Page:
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Is your office compliant? EPA amalgam separator requirement began July 14

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Despite the unprecedented upheaval caused by the COVID-19 crisis, the Environmental Protection Agency’s amalgam separator requirements went into effect July 14, 2020.

As required by the Environmental Protection Agency (EPA) ruling, certain dental facilities that discharge waste water into a publicly-owned treatment works, for example municipal sewer systems, may be subject to the law. Some practices may already have an amalgam separator system, but perhaps it doesn’t pass muster. The EPA law may require those with existing amalgam separator systems to bring them up to the law’s specifications within a 10-year grace period. For more information about the EPA Amalgam rule, visit ADA.org/RecycleAmalgam.

Seattle-based dentist Dr. Jordan Brenner purchased a practice that came with an amalgam separator already installed. “I bought a practice in 2014, and there was an amalgam separator system in place because in Washington we’ve been mandated to have an amalgam separator for quite some time now,” he said. “It’s not like the rest of the country where it’s kind of a newer thing.” 

But he, quite frankly, found it lacking for his 5-chair practice, which includes himself and two full-time hygienists. After running his practice for a few years, Dr. Brenner realized how sluggish and inefficient the existing amalgam separator actually was. His brother, a fellow dentist, broadened his perspective. “My brother was doing some contract work in my office and noticed that the suction wasn’t as good as it was in his office,” he said.

Dr. Brenner asked his brother for more feedback. “He was talking to a supply company and he said, ‘I want equipment that is going to last, that I don’t have to worry about replacing, and I want it to be high-quality.’ They put in the Rebec system for him.”

Dr. Brenner followed suit. He had a Rebec amalgam separator installed. He appreciates that it’s a complete solution that includes one inclusive price for parts, servicing and waste removal.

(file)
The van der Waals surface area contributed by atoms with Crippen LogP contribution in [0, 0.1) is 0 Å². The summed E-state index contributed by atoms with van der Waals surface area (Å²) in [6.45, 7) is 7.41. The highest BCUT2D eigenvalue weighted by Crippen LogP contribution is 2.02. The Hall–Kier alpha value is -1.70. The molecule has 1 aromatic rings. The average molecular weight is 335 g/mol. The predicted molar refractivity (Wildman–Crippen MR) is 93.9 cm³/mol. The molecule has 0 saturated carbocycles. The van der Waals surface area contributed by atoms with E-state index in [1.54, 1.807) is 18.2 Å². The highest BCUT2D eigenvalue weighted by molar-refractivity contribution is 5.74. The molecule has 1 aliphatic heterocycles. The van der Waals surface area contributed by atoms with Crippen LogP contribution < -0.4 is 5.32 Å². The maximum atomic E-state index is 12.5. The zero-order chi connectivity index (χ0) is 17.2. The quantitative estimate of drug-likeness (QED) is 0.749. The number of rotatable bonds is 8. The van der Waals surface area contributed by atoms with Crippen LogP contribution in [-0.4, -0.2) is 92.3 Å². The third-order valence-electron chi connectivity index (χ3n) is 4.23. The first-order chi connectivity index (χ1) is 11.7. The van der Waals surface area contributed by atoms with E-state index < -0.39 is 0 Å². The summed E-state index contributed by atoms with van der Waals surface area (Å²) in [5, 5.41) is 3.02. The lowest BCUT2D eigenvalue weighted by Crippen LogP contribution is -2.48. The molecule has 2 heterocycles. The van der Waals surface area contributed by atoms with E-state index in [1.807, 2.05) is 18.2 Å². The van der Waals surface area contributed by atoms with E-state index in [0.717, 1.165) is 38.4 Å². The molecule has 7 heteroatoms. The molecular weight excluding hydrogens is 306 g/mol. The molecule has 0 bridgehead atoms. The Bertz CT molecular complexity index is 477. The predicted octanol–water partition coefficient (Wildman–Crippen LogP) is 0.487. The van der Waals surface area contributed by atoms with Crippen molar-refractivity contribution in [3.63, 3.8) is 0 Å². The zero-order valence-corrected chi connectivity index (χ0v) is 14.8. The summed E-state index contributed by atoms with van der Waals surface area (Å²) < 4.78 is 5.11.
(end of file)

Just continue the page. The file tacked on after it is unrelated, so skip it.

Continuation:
“It was one of those things that was on my list to do,” he said. “We got shut down because of the government [pandemic] mandate. I decided, you know what, I may as well upgrade a couple of my systems. So, things are up and running, and I don’t have issues when I come back. I’ve been using it when I’m seeing emergencies.”

Dr. Brenner is happy with his new unit and suggests that dental offices having similar functionality issues as he experienced might get relief from the Rebec Environmental CatchHG amalgam separator. “For people who are having issues, who feel like their amalgam separators are clogging up frequently, or they’re having to replace the canisters frequently, then the Rebec system is a great option to prevent loss of suction and not have to worry about the maintenance part of it,” he said.

The HealthFirst Rebec Environmental CatchHG amalgam separator earned the endorsement of ADA Member Advantage, following an exacting investigation that included an ADA Professional Product Review.

HealthFirst offers ADA-member pricing on the Rebec Environmental CatchHG amalgam separator and discounts on HealthFirst’s Amalgam Recovery Program. For more information on the HealthFirst Amalgam Recovery Program, visit the HealthFirst website.

Jean Williams headshotAbout the author

Ms. Williams is a Chicago-based freelance writer and editor who specializes in practice and research news for dental and medical professionals. She can be reached at writewoman12@hotmail.com.